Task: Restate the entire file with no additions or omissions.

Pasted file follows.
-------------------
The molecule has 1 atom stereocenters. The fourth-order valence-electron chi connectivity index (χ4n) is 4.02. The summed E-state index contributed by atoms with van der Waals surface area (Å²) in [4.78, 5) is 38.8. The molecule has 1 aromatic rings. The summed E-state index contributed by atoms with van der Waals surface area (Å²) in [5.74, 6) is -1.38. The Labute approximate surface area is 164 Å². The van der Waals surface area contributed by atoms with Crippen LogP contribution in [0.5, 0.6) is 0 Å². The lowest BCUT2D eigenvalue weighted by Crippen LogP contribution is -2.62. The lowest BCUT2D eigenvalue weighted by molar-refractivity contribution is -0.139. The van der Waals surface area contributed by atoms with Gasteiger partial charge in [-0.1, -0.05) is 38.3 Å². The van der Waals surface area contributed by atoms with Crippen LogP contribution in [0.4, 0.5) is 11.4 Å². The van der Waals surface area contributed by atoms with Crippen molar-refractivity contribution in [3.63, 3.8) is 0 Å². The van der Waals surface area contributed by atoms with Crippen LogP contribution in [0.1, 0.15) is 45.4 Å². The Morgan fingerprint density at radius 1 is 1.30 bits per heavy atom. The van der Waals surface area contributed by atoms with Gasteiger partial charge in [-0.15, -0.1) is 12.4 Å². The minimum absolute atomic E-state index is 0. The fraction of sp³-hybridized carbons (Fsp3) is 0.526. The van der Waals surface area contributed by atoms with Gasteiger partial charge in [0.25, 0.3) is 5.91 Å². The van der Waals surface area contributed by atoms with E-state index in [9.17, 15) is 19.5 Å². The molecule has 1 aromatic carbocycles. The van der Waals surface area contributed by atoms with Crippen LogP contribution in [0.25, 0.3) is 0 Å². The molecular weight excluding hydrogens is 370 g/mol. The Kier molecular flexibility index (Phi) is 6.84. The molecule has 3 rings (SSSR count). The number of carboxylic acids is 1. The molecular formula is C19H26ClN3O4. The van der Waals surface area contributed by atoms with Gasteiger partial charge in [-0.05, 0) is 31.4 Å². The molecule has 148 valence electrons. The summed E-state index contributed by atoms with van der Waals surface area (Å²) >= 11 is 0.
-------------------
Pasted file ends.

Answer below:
The molecule has 1 atom stereocenters. The fourth-order valence-electron chi connectivity index (χ4n) is 4.02. The summed E-state index contributed by atoms with van der Waals surface area (Å²) in [4.78, 5) is 38.8. The molecule has 1 aromatic rings. The summed E-state index contributed by atoms with van der Waals surface area (Å²) in [5.74, 6) is -1.38. The Labute approximate surface area is 164 Å². The van der Waals surface area contributed by atoms with Crippen LogP contribution in [0.5, 0.6) is 0 Å². The lowest BCUT2D eigenvalue weighted by Crippen LogP contribution is -2.62. The lowest BCUT2D eigenvalue weighted by molar-refractivity contribution is -0.139. The van der Waals surface area contributed by atoms with Gasteiger partial charge in [-0.1, -0.05) is 38.3 Å². The van der Waals surface area contributed by atoms with Crippen LogP contribution in [0.4, 0.5) is 11.4 Å². The van der Waals surface area contributed by atoms with Crippen molar-refractivity contribution in [3.63, 3.8) is 0 Å². The van der Waals surface area contributed by atoms with Crippen LogP contribution in [0.1, 0.15) is 45.4 Å². The Morgan fingerprint density at radius 1 is 1.30 bits per heavy atom. The van der Waals surface area contributed by atoms with Gasteiger partial charge in [-0.15, -0.1) is 12.4 Å². The minimum absolute atomic E-state index is 0. The fraction of sp³-hybridized carbons (Fsp3) is 0.526. The van der Waals surface area contributed by atoms with Gasteiger partial charge in [0.25, 0.3) is 5.91 Å². The van der Waals surface area contributed by atoms with E-state index in [9.17, 15) is 19.5 Å². The molecule has 1 aromatic carbocycles. The van der Waals surface area contributed by atoms with Crippen LogP contribution in [0.25, 0.3) is 0 Å². The molecular weight excluding hydrogens is 370 g/mol. The Kier molecular flexibility index (Phi) is 6.84. The molecule has 3 rings (SSSR count). The number of carboxylic acids is 1. The molecular formula is C19H26ClN3O4. The van der Waals surface area contributed by atoms with Gasteiger partial charge in [-0.05, 0) is 31.4 Å². The molecule has 148 valence electrons. The summed E-state index contributed by atoms with van der Waals surface area (Å²) >= 11 is 0.